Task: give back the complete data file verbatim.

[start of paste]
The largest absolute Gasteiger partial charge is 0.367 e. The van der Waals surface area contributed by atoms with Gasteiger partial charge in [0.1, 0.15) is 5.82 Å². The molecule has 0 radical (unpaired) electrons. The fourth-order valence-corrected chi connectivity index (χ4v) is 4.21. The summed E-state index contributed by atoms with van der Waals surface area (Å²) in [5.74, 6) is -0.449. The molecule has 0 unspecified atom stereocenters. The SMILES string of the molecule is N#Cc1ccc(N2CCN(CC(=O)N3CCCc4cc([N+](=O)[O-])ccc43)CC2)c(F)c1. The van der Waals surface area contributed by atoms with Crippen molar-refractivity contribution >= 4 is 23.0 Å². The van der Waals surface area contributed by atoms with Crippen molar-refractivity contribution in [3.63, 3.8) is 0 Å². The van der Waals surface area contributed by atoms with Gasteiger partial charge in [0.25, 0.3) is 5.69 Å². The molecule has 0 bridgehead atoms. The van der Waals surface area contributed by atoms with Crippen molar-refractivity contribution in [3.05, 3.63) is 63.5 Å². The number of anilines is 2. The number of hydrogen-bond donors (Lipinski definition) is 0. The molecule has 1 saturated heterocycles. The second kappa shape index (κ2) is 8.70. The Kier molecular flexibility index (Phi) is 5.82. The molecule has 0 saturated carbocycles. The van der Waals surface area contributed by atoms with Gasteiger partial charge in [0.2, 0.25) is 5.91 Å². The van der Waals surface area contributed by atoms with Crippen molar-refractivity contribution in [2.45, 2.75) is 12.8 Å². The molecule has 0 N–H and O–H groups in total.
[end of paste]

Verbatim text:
The largest absolute Gasteiger partial charge is 0.367 e. The van der Waals surface area contributed by atoms with Gasteiger partial charge in [0.1, 0.15) is 5.82 Å². The molecule has 0 radical (unpaired) electrons. The fourth-order valence-corrected chi connectivity index (χ4v) is 4.21. The summed E-state index contributed by atoms with van der Waals surface area (Å²) in [5.74, 6) is -0.449. The molecule has 0 unspecified atom stereocenters. The SMILES string of the molecule is N#Cc1ccc(N2CCN(CC(=O)N3CCCc4cc([N+](=O)[O-])ccc43)CC2)c(F)c1. The van der Waals surface area contributed by atoms with Crippen molar-refractivity contribution >= 4 is 23.0 Å². The van der Waals surface area contributed by atoms with Crippen molar-refractivity contribution in [3.63, 3.8) is 0 Å². The van der Waals surface area contributed by atoms with Gasteiger partial charge in [0.25, 0.3) is 5.69 Å². The molecule has 0 bridgehead atoms. The van der Waals surface area contributed by atoms with Crippen molar-refractivity contribution in [3.05, 3.63) is 63.5 Å². The number of anilines is 2. The number of hydrogen-bond donors (Lipinski definition) is 0. The molecule has 1 saturated heterocycles. The second kappa shape index (κ2) is 8.70. The Kier molecular flexibility index (Phi) is 5.82. The molecule has 0 saturated carbocycles. The van der Waals surface area contributed by atoms with Gasteiger partial charge in [0.2, 0.25) is 5.91 Å². The van der Waals surface area contributed by atoms with Crippen molar-refractivity contribution in [2.45, 2.75) is 12.8 Å². The molecule has 0 N–H and O–H groups in total.